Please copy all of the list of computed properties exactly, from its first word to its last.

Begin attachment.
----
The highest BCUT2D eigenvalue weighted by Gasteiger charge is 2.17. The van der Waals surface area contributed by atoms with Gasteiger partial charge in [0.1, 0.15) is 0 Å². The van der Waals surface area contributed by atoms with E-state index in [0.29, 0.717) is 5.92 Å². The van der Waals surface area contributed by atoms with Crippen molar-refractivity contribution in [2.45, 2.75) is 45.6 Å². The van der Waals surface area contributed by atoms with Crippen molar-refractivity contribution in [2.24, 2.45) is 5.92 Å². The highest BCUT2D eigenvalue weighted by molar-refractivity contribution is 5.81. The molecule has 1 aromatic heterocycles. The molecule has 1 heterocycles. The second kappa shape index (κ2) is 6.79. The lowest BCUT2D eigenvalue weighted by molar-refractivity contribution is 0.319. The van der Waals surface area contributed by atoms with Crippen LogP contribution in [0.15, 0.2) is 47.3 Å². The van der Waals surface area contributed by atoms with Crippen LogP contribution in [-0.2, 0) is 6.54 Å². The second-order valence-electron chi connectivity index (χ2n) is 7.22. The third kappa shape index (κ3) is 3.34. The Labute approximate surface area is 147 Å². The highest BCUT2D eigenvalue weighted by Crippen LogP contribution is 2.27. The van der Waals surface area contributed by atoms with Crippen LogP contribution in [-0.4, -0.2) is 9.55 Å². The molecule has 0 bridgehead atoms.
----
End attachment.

The highest BCUT2D eigenvalue weighted by Gasteiger charge is 2.17. The van der Waals surface area contributed by atoms with Gasteiger partial charge in [0.1, 0.15) is 0 Å². The van der Waals surface area contributed by atoms with E-state index in [0.29, 0.717) is 5.92 Å². The van der Waals surface area contributed by atoms with Crippen molar-refractivity contribution in [2.45, 2.75) is 45.6 Å². The van der Waals surface area contributed by atoms with Crippen molar-refractivity contribution in [2.24, 2.45) is 5.92 Å². The highest BCUT2D eigenvalue weighted by molar-refractivity contribution is 5.81. The molecule has 1 aromatic heterocycles. The molecule has 1 heterocycles. The second kappa shape index (κ2) is 6.79. The lowest BCUT2D eigenvalue weighted by molar-refractivity contribution is 0.319. The van der Waals surface area contributed by atoms with Crippen LogP contribution in [0.15, 0.2) is 47.3 Å². The van der Waals surface area contributed by atoms with Crippen LogP contribution in [-0.2, 0) is 6.54 Å². The second-order valence-electron chi connectivity index (χ2n) is 7.22. The third kappa shape index (κ3) is 3.34. The Labute approximate surface area is 147 Å². The highest BCUT2D eigenvalue weighted by Crippen LogP contribution is 2.27. The van der Waals surface area contributed by atoms with Crippen LogP contribution in [-0.4, -0.2) is 9.55 Å². The molecule has 0 bridgehead atoms.